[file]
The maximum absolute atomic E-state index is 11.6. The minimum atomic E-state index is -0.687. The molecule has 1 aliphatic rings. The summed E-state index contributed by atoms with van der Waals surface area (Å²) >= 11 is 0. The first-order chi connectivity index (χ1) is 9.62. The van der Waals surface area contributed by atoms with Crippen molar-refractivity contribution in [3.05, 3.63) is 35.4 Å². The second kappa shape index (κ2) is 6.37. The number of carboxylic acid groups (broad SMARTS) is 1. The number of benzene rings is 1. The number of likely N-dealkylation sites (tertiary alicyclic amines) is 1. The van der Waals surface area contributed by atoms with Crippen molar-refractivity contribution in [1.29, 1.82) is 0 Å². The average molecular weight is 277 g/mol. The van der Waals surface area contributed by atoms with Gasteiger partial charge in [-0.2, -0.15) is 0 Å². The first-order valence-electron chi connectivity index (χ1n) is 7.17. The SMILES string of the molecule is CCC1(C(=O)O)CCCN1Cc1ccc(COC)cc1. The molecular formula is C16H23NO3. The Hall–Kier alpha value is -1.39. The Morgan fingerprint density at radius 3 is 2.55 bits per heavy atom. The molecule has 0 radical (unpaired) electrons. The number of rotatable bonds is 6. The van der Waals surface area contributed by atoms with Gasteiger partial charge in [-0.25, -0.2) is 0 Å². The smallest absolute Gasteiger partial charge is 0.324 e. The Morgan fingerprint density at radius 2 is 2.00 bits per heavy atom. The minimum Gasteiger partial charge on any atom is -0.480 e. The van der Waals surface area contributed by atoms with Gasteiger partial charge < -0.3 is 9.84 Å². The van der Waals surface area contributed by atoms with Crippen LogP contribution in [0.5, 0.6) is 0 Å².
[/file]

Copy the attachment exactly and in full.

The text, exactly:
The maximum absolute atomic E-state index is 11.6. The minimum atomic E-state index is -0.687. The molecule has 1 aliphatic rings. The summed E-state index contributed by atoms with van der Waals surface area (Å²) >= 11 is 0. The first-order chi connectivity index (χ1) is 9.62. The van der Waals surface area contributed by atoms with Crippen molar-refractivity contribution in [3.05, 3.63) is 35.4 Å². The second kappa shape index (κ2) is 6.37. The number of carboxylic acid groups (broad SMARTS) is 1. The number of benzene rings is 1. The number of likely N-dealkylation sites (tertiary alicyclic amines) is 1. The van der Waals surface area contributed by atoms with Crippen molar-refractivity contribution in [1.29, 1.82) is 0 Å². The average molecular weight is 277 g/mol. The van der Waals surface area contributed by atoms with Gasteiger partial charge in [-0.2, -0.15) is 0 Å². The first-order valence-electron chi connectivity index (χ1n) is 7.17. The SMILES string of the molecule is CCC1(C(=O)O)CCCN1Cc1ccc(COC)cc1. The molecular formula is C16H23NO3. The Hall–Kier alpha value is -1.39. The Morgan fingerprint density at radius 3 is 2.55 bits per heavy atom. The molecule has 0 radical (unpaired) electrons. The number of rotatable bonds is 6. The van der Waals surface area contributed by atoms with Gasteiger partial charge in [-0.25, -0.2) is 0 Å². The smallest absolute Gasteiger partial charge is 0.324 e. The Morgan fingerprint density at radius 2 is 2.00 bits per heavy atom. The minimum Gasteiger partial charge on any atom is -0.480 e. The van der Waals surface area contributed by atoms with Gasteiger partial charge < -0.3 is 9.84 Å². The van der Waals surface area contributed by atoms with Crippen LogP contribution in [0.5, 0.6) is 0 Å².